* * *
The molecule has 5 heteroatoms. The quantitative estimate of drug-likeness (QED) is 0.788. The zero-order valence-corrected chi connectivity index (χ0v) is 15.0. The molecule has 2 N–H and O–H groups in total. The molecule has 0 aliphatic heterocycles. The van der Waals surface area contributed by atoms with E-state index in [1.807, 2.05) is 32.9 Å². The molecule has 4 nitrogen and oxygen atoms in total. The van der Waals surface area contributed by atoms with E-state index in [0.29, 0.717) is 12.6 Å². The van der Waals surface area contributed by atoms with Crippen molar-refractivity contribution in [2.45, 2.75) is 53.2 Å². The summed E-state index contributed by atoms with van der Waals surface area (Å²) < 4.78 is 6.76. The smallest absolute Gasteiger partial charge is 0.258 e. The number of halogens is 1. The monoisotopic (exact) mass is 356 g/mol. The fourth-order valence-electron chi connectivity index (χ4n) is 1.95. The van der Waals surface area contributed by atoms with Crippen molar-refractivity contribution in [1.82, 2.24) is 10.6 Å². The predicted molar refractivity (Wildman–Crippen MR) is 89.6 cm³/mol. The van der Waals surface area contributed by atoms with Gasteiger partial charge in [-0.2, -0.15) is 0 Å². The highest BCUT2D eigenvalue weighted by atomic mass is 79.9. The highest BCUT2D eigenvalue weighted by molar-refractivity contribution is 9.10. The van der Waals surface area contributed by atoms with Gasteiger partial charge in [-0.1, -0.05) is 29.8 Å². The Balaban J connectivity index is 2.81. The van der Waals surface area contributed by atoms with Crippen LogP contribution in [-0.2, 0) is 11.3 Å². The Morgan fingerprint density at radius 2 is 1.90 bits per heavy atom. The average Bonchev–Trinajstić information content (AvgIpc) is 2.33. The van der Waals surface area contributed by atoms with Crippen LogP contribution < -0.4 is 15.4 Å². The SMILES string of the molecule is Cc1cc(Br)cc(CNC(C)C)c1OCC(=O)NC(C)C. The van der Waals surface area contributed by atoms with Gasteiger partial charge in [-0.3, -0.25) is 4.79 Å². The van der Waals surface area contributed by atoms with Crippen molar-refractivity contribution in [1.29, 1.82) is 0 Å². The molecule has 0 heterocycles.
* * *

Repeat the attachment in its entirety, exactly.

The molecule has 5 heteroatoms. The quantitative estimate of drug-likeness (QED) is 0.788. The zero-order valence-corrected chi connectivity index (χ0v) is 15.0. The molecule has 2 N–H and O–H groups in total. The molecule has 0 aliphatic heterocycles. The van der Waals surface area contributed by atoms with E-state index in [1.807, 2.05) is 32.9 Å². The molecule has 4 nitrogen and oxygen atoms in total. The van der Waals surface area contributed by atoms with E-state index in [0.29, 0.717) is 12.6 Å². The van der Waals surface area contributed by atoms with Crippen molar-refractivity contribution in [2.45, 2.75) is 53.2 Å². The summed E-state index contributed by atoms with van der Waals surface area (Å²) < 4.78 is 6.76. The smallest absolute Gasteiger partial charge is 0.258 e. The number of halogens is 1. The monoisotopic (exact) mass is 356 g/mol. The fourth-order valence-electron chi connectivity index (χ4n) is 1.95. The van der Waals surface area contributed by atoms with Crippen molar-refractivity contribution in [1.82, 2.24) is 10.6 Å². The predicted molar refractivity (Wildman–Crippen MR) is 89.6 cm³/mol. The van der Waals surface area contributed by atoms with Gasteiger partial charge in [-0.2, -0.15) is 0 Å². The highest BCUT2D eigenvalue weighted by atomic mass is 79.9. The highest BCUT2D eigenvalue weighted by molar-refractivity contribution is 9.10. The van der Waals surface area contributed by atoms with Gasteiger partial charge in [-0.1, -0.05) is 29.8 Å². The Balaban J connectivity index is 2.81. The van der Waals surface area contributed by atoms with Crippen LogP contribution in [-0.2, 0) is 11.3 Å². The Morgan fingerprint density at radius 2 is 1.90 bits per heavy atom. The average Bonchev–Trinajstić information content (AvgIpc) is 2.33. The van der Waals surface area contributed by atoms with Crippen LogP contribution < -0.4 is 15.4 Å². The SMILES string of the molecule is Cc1cc(Br)cc(CNC(C)C)c1OCC(=O)NC(C)C. The van der Waals surface area contributed by atoms with Gasteiger partial charge in [-0.3, -0.25) is 4.79 Å². The van der Waals surface area contributed by atoms with Crippen molar-refractivity contribution in [1.29, 1.82) is 0 Å². The molecule has 0 heterocycles.